Tahitian Landscape (1891) by Paul Gauguin; Paul Gauguin, Public domain, via Wikimedia Commons
Symbolism (1875 – 1910)
In reaction to the materialism and rationalism of the modern world, Symbolist artists started creating art that focused on one’s imagination and emotions. They drew inspiration from the occult, psychology, and mystical ideas. Besides psychology developing, there was also a new interest in spirituality in French society.
The Symbolists processed these new ways of thinking through their art.
They wanted to make the invisible visible and this became the purpose and function of their art. They started exploring dreams, sleep, visions, stillness, silence, and female sexuality. The exploration of death and sex through styles influenced by the Art Nouveau movement (which ran parallel to the Symbolism movement) is evident in The Kiss (1907-1908), for example, by Gustav Klimt.
The Kiss (1907-1908) by Gustav Klimt; Gustav Klimt, Public domain, via Wikimedia Commons
20th Century: The Modern Age
Art changed so much throughout the 20th century that it is sometimes not even possible to pin down a concrete function of art for longer than a decade. In the contemporary moment, art does whatever the artist wants it to do. How we got to this open and fluid purpose and function of art is due to what took place in art history during the Modern art period.
Expressionism (1895 – 1995)
Expressionists were interested in expressing intense emotion through their artwork. Unlike the Impressionists, Expressionist artists were not interested in showing their interpretation of the world. They also did not work with the natural environment to produce art that captures the immediacy of light.
They created brand new scenes with difficult emotions often at the center of the work. In order to do this, they distorted forms and painted vivid colors straight from the tube.
The world was changing quickly, technology developing fast, and tensions rising before the first World War. There was a sense of alienation in the world and artists wanted to capture this. They moved away from realism. Fauvism, a subdivision example of Expressionism, used bright colors connected to specific meanings to convey deep feelings.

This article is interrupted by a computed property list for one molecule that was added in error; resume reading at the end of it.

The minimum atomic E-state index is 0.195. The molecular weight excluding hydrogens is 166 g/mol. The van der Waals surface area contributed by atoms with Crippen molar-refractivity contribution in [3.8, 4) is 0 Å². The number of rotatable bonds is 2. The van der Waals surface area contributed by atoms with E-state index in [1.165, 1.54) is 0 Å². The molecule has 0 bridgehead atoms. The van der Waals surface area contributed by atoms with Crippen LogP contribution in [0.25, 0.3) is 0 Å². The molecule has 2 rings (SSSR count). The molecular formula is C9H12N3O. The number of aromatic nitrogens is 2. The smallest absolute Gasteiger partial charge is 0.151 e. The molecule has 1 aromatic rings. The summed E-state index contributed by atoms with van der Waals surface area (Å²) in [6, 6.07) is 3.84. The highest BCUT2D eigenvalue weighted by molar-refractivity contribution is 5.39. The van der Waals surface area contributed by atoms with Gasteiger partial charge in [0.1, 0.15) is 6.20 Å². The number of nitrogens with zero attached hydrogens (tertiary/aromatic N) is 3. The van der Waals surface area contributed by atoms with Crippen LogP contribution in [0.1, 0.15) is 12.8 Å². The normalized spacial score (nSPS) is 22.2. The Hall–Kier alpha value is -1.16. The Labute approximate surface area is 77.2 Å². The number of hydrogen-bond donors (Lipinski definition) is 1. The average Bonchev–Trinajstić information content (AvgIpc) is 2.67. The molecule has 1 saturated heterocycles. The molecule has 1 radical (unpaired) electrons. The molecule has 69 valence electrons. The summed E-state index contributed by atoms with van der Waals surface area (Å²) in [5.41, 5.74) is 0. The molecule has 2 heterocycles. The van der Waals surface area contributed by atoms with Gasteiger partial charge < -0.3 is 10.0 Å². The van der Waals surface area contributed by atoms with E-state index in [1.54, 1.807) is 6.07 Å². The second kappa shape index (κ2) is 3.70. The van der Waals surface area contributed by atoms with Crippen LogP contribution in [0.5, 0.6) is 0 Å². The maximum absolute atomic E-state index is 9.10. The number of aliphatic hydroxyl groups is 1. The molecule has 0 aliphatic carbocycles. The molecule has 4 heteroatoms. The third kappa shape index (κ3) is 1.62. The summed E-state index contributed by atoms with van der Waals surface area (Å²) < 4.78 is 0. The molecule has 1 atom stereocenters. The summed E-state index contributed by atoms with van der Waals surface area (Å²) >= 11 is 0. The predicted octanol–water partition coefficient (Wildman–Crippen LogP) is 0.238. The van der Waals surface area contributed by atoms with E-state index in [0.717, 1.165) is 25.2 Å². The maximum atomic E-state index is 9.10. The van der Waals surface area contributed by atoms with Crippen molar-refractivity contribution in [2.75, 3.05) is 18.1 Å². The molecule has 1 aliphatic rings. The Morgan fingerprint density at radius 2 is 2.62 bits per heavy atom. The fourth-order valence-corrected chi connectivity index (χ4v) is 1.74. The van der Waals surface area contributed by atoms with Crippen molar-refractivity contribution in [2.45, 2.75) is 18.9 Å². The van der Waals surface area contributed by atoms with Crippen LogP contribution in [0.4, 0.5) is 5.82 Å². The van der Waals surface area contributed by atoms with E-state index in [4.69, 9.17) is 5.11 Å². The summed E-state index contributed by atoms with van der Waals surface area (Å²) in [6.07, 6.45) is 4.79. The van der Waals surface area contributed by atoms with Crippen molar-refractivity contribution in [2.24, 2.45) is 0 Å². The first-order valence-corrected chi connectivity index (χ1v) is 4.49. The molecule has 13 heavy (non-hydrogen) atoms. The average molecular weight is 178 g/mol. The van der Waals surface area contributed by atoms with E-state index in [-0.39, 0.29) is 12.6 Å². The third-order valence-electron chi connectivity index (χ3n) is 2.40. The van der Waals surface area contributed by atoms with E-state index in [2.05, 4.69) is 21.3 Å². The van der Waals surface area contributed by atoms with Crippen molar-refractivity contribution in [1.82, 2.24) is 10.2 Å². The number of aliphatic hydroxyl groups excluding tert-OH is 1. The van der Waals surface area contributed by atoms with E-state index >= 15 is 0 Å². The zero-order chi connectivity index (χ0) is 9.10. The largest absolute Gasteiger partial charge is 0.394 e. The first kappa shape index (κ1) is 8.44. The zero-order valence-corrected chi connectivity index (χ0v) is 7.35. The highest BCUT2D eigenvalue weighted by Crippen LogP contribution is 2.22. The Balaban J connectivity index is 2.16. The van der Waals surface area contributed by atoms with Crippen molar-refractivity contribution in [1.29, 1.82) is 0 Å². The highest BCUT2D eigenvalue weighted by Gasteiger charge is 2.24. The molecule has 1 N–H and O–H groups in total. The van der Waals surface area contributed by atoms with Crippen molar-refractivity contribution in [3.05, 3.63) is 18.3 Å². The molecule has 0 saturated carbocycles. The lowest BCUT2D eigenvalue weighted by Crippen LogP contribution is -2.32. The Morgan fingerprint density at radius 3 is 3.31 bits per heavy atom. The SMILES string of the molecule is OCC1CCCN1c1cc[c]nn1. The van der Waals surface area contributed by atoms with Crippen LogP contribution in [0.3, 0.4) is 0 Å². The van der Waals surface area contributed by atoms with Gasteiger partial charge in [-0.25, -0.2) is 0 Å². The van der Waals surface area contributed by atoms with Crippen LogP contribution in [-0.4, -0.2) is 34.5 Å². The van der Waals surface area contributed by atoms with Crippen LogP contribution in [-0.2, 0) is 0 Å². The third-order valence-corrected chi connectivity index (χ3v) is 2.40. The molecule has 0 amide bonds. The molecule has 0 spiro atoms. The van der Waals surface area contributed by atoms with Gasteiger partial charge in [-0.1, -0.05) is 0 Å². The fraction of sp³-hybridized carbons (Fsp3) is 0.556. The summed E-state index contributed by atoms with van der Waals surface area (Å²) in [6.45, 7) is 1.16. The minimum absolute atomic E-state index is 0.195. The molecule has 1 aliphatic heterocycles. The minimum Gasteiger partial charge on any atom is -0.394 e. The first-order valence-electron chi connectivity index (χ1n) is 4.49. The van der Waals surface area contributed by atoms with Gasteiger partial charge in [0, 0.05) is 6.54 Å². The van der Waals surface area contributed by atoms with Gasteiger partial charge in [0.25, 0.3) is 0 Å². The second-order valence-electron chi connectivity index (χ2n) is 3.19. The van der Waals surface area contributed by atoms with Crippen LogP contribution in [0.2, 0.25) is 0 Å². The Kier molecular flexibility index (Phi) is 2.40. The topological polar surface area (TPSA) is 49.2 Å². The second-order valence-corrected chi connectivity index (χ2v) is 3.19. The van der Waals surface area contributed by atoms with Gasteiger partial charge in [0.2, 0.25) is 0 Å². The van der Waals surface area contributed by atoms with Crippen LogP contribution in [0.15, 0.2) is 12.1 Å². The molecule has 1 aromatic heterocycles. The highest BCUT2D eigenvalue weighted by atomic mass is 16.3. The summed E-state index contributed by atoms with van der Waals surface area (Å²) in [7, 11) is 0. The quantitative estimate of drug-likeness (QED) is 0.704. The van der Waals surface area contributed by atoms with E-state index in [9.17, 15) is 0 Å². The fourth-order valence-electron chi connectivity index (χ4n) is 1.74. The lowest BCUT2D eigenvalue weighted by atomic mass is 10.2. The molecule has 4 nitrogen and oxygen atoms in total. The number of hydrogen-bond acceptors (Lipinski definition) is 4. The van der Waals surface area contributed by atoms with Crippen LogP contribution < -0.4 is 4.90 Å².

Expressionism mainly developed in Germany and the artists Ernst Ludwig Kirchner, Franz Marc, Paul Klee, and Marc Chagall were at the center of the movement. The Scream (1893, 1910) series by Edvard Munch shows the utter breakdown of realistic depictions in swirls of color and intense, distorted imagery.
The Scream (1910) by Edvard Munch; Edvard Munch, Public domain, via Wikimedia Commons
Cubism (1907 – 1920)
At this point in art history, photography was very popular and widespread. Cars, airplanes, and the cinema were part of most European people’s lives in some way or another. Artists really started taking advantage of the freedom the camera gave them and also started using insights brought on by the photograph in their art. For example, Cubist artists became interested in depicting scenes, objects, and people from different angles at the same time.
Art became a means by which artists could explore, redefine, and repurpose the gaze, perspective, and form.
The extension of the world through traveling, technology, science, and communication was processed through this art period by using art as a means to express this connection. Through the geometric lines, and intense distortions of form and perspective, Cubist artists like Pablo Picasso and Georges Braque captured the spirit of change present in their world.
Abstract Art (1910 – 1940)
Abstract art, even more than any other art form that preceded it, aimed to move completely away from depicting anything resembling real life. This is the only characteristic of this vast and long-lasting art movement. The color application, medium, subject, and so on can be very different. But as long as what is depicted is abstracted it can be called Abstract art.
The function of abstract art is, therefore, to give expression to that which is not visually literal- to allow artists to explore abstraction while still conveying meaning and evoking emotion.
The power of color, line, texture, tone, and form is at the center of this movement. The first Abstract painters came after the First World War and used this way of abstraction to explore the limitless potential of art to give expression to their feelings and the new worldview. Artists like Wassily Kandinsky (1866-1944) came out of the Abstract art movement.
Composition IX (1936) by Wassily Kandinsky; Wassily Kandinsky, Public domain, via Wikimedia Commons
Dadaism (1915 – 1950)
The Dada art movement started as a protest against the civilization that had, at the point, erupted the world into war. It was a way for artists to explore the absurd and completely nonsensical. Their idea was that absurd art was the only thing that could reflect the absurdity of society.
The readymade idea came out of Dadaism and changed the course of art forever.
Marcel Duchamp, for example, placed an upside-down urinal with the signature “R. Mutt 1917” on show and called it Fountain (1917). This caused much controversy in the art world and raised the question of “what is and is not art” to the extreme.